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Embed text with model

NLP · vectorize · text · word2vec · GloVe · model · transformer · hugging face

Use language models to calulate an embedding for each text in provided column.

An embedding vector is a numerical representation of a text, such that different numerical components of the vector capture different dimensions of the text's meaning. Embeddings can be used, for example, to calculate the semantic similarity between pairs of texts. See link_embeddings, for example, to create a network of texts connected by similarity.

In this step, embeddings of texts are calculated using pre-trained neural language models, especially those using the popular transformer architecture (e.g. Bert-based models).

Experimental

This function is still in the experimental stage and we do not guarantee it won't fail for some combination of model and parameters. Feel free to get in touch if you have problems using it.

Things to keep in mind

  • Unlike embed_text, which uses a different, appropriate spaCy model for each language in the text column, this step will always use a single model only to calculate embeddings. This means the model should be multilingual if you have mixed languages, and that otherwise you need to choose the correct model for your (single) language.
  • Each model will be downloaded on the fly before processing the text. This adds a little lag to its execution time (the bigger the model the longer the download), though for a sufficient number of texts the time spent downloading should not be significant. Note also, however, that the download, and therefore this step, may fail if the servers of its publisher are not responsive.
  • Since this step potentially supports tens if not hundreds of different models, we cannot provide support or advice on specific models.
  • We currently support execution of models on CPUs only, so the performance is not yet what it will be. We're working to have GPU support in the near future.

Example

To calculate embeddings using a multilingual sentence-bert model (from sentence-transformers):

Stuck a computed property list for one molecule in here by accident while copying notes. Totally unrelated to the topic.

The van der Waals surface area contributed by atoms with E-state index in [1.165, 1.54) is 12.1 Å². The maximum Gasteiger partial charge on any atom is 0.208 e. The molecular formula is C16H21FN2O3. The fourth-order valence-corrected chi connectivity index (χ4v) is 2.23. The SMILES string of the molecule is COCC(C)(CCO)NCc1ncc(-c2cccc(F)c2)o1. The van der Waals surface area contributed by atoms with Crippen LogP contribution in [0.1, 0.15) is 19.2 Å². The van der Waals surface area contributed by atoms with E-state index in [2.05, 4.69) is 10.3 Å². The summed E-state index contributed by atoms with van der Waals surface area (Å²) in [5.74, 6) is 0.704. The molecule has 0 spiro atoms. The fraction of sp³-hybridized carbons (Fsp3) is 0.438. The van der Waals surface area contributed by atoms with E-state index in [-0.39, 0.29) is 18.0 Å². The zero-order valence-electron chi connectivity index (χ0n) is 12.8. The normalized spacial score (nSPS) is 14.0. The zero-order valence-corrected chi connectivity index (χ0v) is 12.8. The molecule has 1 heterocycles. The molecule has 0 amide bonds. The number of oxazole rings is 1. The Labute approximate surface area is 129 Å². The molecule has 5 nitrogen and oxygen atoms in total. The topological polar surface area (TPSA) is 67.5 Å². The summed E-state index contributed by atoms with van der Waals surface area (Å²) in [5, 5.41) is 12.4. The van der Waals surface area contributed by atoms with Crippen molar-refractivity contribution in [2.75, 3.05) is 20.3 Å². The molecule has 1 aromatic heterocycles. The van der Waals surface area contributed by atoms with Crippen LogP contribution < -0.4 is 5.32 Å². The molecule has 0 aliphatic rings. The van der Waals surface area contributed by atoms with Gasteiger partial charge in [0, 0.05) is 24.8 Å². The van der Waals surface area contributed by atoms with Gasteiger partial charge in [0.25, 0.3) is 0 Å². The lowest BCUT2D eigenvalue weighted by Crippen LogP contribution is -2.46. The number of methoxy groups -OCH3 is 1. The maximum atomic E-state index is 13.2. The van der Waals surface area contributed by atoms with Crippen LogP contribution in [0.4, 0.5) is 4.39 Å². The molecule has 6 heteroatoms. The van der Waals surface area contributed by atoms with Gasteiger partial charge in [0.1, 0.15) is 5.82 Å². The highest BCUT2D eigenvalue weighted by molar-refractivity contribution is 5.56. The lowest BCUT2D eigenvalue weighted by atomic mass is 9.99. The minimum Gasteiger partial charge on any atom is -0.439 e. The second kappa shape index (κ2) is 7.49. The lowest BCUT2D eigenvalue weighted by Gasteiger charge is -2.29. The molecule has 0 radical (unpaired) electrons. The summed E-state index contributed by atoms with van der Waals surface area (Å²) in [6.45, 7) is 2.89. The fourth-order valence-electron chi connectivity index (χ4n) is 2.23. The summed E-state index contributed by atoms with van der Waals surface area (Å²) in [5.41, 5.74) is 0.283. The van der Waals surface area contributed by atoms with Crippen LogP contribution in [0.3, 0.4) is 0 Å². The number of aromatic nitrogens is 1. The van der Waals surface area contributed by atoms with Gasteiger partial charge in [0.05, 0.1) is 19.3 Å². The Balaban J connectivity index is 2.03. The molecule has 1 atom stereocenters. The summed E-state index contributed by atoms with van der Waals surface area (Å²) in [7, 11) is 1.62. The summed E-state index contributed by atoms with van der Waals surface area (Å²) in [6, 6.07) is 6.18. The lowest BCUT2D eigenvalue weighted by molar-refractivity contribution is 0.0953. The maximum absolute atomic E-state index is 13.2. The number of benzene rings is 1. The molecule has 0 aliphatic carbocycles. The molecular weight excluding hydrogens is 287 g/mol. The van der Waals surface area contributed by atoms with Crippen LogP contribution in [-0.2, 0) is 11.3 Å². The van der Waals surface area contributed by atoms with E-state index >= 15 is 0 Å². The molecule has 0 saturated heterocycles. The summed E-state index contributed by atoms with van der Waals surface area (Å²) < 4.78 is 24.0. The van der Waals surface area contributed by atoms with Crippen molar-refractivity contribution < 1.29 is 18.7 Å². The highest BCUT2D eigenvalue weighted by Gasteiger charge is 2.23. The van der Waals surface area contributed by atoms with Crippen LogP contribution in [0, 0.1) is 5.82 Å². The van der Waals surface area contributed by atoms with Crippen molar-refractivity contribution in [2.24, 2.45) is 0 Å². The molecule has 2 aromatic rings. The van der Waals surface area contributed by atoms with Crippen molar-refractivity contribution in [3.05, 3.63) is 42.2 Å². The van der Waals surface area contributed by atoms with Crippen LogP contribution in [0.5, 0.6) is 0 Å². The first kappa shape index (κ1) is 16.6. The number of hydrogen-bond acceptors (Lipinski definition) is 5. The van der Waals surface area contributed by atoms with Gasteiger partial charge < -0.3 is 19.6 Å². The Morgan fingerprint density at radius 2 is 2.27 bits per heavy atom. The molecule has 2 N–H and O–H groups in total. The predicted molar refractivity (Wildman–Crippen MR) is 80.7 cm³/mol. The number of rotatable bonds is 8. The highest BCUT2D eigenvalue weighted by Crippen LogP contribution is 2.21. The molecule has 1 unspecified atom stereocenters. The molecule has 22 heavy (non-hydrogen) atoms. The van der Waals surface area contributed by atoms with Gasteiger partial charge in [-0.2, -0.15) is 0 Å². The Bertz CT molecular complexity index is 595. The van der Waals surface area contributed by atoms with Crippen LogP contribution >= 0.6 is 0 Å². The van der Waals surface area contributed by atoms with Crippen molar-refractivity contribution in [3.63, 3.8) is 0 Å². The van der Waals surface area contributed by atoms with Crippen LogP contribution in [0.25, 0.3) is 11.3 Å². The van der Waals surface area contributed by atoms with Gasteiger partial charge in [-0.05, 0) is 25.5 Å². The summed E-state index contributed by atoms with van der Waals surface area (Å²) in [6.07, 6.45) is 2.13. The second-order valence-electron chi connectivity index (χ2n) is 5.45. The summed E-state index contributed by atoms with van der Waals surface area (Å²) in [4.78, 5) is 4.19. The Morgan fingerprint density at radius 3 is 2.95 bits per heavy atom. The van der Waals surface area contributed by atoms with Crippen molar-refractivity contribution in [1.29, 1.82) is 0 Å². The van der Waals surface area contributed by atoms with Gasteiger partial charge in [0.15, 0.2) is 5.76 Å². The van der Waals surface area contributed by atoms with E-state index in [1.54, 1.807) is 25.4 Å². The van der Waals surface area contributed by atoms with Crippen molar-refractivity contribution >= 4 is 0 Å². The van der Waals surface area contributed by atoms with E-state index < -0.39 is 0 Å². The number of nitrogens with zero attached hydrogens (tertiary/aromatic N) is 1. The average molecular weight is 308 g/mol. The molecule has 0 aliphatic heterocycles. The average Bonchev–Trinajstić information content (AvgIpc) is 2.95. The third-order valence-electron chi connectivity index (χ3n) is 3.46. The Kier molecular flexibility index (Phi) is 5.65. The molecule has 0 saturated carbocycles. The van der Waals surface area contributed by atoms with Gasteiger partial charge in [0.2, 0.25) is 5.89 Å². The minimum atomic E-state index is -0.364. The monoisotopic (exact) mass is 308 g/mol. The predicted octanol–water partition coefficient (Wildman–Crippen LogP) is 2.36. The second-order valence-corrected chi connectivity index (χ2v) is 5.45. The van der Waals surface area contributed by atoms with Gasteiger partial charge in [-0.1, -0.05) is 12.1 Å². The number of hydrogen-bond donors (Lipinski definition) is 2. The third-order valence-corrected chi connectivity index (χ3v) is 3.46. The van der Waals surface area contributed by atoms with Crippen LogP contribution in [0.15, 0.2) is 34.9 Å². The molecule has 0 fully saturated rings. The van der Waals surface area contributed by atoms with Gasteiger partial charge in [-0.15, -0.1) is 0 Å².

embed_text_with_model(ds.text, {"collection": "SBERT", "name": "distiluse-base-multilingual-cased-v2"}) -> (ds.embedding)
More examples

To calculate embeddings using an English Universal Sentence Encoder:

embed_text_with_model(ds.text, {"collection": "USE", "name": "universal-sentence-encoder/4"}) -> (ds.embedding)

Or to use word-averaged GloVe vectors from spaCy:

embed_text_with_model(ds.text, {"collection": "SPACY", "name": "en_core_web_md"}) -> (ds.embedding)

Usage

The following are the step's expected inputs and outputs and their specific types.

embed_text_with_model(text: text, {"param": value}) -> (embedding: list[number])

Inputs


text: column:text

A text column to calculate embeddings for.

Outputs


embedding: column:list[number]

A column of embedding vectors capturing the meaning of each input text.

Parameters


Model parameters depend on the collection/type a model belongs to. Pick a collection below for further details.

collection: string = "SBERT"

Embed texts using a Sentence-BERT model. Models in this collection (also known as sentence-transformers) have been trained specifically for semantic similarity, i.e. for the purpose of comparing the meaning of texts. Individual models in this collection can be found here: https://www.sbert.net/docs/pretrained_models.html. They differ in terms of the language they have been trained on; their size (the bigger the better usually, but also the slower); as well as their purpose or intended area of application (e.g. it has a specific model to embed scientific publications).


name: string

A specific Sentence-BERT model name. To find a model appropriate for your data or task, check the website of the Sentence-BERT model collection.

Example parameter values:

  • "paraphrase-MiniLM-L6-v2"
  • "distiluse-base-multilingual-cased-v2"

normalize: boolean = True

Whether text embedding vectors should be normalized (to lengths of 1.0). This may make similarity calculations easier. E.g. we can then use the dot product as a similarity "metric", instead of the usual cosine angle (which not all downstream functions may support).